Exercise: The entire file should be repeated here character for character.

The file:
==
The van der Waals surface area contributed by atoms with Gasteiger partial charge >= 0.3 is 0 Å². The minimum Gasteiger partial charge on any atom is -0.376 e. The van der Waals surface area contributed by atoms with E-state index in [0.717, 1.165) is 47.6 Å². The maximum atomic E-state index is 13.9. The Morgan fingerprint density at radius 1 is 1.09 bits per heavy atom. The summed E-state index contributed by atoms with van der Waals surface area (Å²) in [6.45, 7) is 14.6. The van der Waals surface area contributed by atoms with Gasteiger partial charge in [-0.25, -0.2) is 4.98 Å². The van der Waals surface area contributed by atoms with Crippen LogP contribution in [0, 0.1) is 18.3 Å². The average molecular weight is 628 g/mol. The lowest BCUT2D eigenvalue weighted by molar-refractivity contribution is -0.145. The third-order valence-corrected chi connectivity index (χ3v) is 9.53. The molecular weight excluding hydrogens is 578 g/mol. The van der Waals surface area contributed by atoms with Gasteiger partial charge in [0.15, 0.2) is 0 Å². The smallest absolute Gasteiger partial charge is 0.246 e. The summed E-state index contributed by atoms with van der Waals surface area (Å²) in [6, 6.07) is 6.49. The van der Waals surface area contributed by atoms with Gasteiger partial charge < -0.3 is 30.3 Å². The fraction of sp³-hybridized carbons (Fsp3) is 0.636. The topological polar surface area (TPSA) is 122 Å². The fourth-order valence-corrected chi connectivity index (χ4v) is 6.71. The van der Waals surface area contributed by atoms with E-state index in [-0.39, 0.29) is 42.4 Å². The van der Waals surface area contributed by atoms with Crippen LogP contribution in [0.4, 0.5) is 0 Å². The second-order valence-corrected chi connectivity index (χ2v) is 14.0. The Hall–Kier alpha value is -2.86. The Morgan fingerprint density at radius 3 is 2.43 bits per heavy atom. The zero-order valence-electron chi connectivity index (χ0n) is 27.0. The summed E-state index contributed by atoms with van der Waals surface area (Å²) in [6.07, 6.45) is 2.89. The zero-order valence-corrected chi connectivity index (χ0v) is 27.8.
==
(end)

The van der Waals surface area contributed by atoms with Gasteiger partial charge >= 0.3 is 0 Å². The minimum Gasteiger partial charge on any atom is -0.376 e. The van der Waals surface area contributed by atoms with E-state index in [0.717, 1.165) is 47.6 Å². The maximum atomic E-state index is 13.9. The Morgan fingerprint density at radius 1 is 1.09 bits per heavy atom. The summed E-state index contributed by atoms with van der Waals surface area (Å²) in [6.45, 7) is 14.6. The van der Waals surface area contributed by atoms with Gasteiger partial charge in [-0.25, -0.2) is 4.98 Å². The van der Waals surface area contributed by atoms with Crippen LogP contribution in [0, 0.1) is 18.3 Å². The average molecular weight is 628 g/mol. The lowest BCUT2D eigenvalue weighted by molar-refractivity contribution is -0.145. The third-order valence-corrected chi connectivity index (χ3v) is 9.53. The molecular weight excluding hydrogens is 578 g/mol. The van der Waals surface area contributed by atoms with Gasteiger partial charge in [0.15, 0.2) is 0 Å². The smallest absolute Gasteiger partial charge is 0.246 e. The summed E-state index contributed by atoms with van der Waals surface area (Å²) in [6, 6.07) is 6.49. The van der Waals surface area contributed by atoms with Gasteiger partial charge < -0.3 is 30.3 Å². The fraction of sp³-hybridized carbons (Fsp3) is 0.636. The topological polar surface area (TPSA) is 122 Å². The fourth-order valence-corrected chi connectivity index (χ4v) is 6.71. The van der Waals surface area contributed by atoms with E-state index in [-0.39, 0.29) is 42.4 Å². The van der Waals surface area contributed by atoms with Crippen LogP contribution in [0.4, 0.5) is 0 Å². The second-order valence-corrected chi connectivity index (χ2v) is 14.0. The Hall–Kier alpha value is -2.86. The Morgan fingerprint density at radius 3 is 2.43 bits per heavy atom. The zero-order valence-electron chi connectivity index (χ0n) is 27.0. The summed E-state index contributed by atoms with van der Waals surface area (Å²) in [6.07, 6.45) is 2.89. The zero-order valence-corrected chi connectivity index (χ0v) is 27.8.